Skip to main content
Article thumbnail
Location of Repository

Strategies for achieving a high response rate in a home interview survey

By Kirsty Kiezebrink, Iain K. Crombie, Linda Irvine, Vivien Swanson, Kevin Power, Wendy L. Wrieden and Peter W. Slane

Abstract

Peer reviewedPublisher PD

Topics: telephone interviews, nonresponse bias, metaanalysis, recruitment, incentives, trials, census, mail, R Medicine, R
Year: 2009
DOI identifier: 10.1186/1471-2288-9-46
OAI identifier: oai:aura.abdn.ac.uk:2164/2201
Journal:

Suggested articles

Citations

  1. (2006). A: Using CommunityLevel Correlates to Evaluate Nonresponse Effects in a Telephone Survey. Public Opinion Quarterly doi
  2. (2002). Bartholomae S: The recruitment of normal healthy volunteers: a review of the literature on the use of financial incentives. doi
  3. (1995). Capon T: Increasing response rates in telephone surveys: a randomized trial.
  4. (2001). Design and use of questionnaires: a review of best pracitce applicable to surveys of health service staff and patients. Health Technology Assessment
  5. (2005). Frost C: Meta-analysis of randomised trials of monetary incentives and response to mailed questionnaires. doi
  6. (2006). Haines A: Overcoming barriers to recruitment in health research. BMJ doi
  7. (2007). Loosveldt G: Minimizing survey refusal and noncontract rates: do our efforts pay off? Survey Research Methods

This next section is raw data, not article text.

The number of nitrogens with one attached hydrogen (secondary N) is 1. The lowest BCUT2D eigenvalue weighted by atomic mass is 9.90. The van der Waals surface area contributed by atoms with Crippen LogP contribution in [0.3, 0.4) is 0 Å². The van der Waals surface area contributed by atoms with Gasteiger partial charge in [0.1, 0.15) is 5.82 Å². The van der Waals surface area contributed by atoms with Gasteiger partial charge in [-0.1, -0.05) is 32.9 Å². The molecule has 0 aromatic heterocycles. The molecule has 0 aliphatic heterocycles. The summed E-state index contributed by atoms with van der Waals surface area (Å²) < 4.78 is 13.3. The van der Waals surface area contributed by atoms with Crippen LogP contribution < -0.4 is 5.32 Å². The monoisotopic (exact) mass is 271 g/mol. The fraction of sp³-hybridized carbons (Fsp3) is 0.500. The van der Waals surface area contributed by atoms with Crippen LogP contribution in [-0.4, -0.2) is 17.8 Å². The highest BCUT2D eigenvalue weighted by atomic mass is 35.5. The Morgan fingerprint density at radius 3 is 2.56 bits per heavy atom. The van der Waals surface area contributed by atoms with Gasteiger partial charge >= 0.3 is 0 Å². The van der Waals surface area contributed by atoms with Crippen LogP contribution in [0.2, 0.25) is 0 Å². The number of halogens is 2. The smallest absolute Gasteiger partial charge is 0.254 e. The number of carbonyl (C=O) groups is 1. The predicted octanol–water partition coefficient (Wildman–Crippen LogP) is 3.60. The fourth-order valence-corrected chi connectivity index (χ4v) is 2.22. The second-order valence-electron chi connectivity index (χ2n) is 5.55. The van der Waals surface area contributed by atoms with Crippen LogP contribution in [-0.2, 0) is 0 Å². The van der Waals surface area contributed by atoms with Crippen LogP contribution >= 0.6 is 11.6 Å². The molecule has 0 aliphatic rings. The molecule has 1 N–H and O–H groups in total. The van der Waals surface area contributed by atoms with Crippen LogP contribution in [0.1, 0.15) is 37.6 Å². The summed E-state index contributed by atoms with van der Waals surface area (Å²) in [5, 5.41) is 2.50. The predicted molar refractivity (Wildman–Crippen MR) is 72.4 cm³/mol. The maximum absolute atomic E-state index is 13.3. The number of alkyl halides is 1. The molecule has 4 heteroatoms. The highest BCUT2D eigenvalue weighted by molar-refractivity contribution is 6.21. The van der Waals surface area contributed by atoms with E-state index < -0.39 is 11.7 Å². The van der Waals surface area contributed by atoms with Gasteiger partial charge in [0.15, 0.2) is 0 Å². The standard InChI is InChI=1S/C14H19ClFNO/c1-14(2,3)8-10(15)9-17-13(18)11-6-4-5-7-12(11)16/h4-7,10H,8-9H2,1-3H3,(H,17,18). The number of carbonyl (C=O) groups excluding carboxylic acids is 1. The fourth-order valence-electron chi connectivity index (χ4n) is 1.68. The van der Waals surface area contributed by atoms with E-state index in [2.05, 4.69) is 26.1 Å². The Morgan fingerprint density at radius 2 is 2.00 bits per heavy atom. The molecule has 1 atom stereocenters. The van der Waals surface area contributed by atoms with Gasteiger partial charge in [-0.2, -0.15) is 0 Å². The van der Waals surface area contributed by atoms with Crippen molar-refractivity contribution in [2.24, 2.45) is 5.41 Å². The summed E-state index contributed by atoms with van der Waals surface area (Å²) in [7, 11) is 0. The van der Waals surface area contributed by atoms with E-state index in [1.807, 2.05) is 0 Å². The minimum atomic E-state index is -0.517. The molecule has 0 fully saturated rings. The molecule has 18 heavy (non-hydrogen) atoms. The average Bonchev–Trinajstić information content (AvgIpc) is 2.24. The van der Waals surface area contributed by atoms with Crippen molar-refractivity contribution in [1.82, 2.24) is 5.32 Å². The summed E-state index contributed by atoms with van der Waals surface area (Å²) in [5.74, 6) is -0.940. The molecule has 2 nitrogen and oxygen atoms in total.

8. (2006). Maximising response to postal questionnaires – a systematic review of randomised trials in health research.
  9. (2003). Measuring socioeconomic position in dietary research: is choice of socio-economic indicator important? Public Health Nutr doi
  10. (2007). Methods to increase response rates to postal questionnaires. Cochrane Database of Systematic Reviews doi
  11. (2006). Nonresponse Bias in Household Surveys. Public Opinion Quarterly doi
  12. (2006). Nonresponse in the American Time Use Survey. Who is missing from the data and how much does it matter? Public Opinion Quarterly doi
  13. (2004). Office of the Chief Statistician: Scottish Index of Multiple Deprivation
  14. (2002). PD C: Factors affecting response rates to the Consumer Assessment of Health Plans Study survey. Med Care doi
  15. (2002). PD: Using telephone interviews to reduce nonresponse bias to mail surveys of health plan members. Med Care doi
  16. (2006). Personally addressed hand-signed letters increase questionnaire response: a meta-analysis of randomised controlled trials.
  17. (1984). Quality of response in different population groups in mail and telephone surveys.
  18. (2007). Roberts I: Strategies to improve recruitment to research studies. Cochrane Database of Systematic Reviews doi
  19. (1997). S: Selection bias from sampling frames: telephone directory and electoral roll compared with door-to-door population census: results from the Blue Mountains Eye Study. doi
  20. (2002). Separating refusal bias and non-contact bias: evidence from UK national surveys. The Statistician doi
  21. (2005). Survey Non-Response Procedures in Cross-National Perspective: The
  22. (2006). The long-term effectiveness of refusal conversion procedures on longitudinal surveys. doi
  23. (1997). Tierney WM: Assessing inner-city patients' hospital experiences. A controlled trial of telephone interviews versus mailed surveys. Med Care doi
  24. (2006). Torgerson DJ: Increasing recruitment to randomised trials: a review of randomised controlled trials.

To submit an update or takedown request for this paper, please submit an Update/Correction/Removal Request.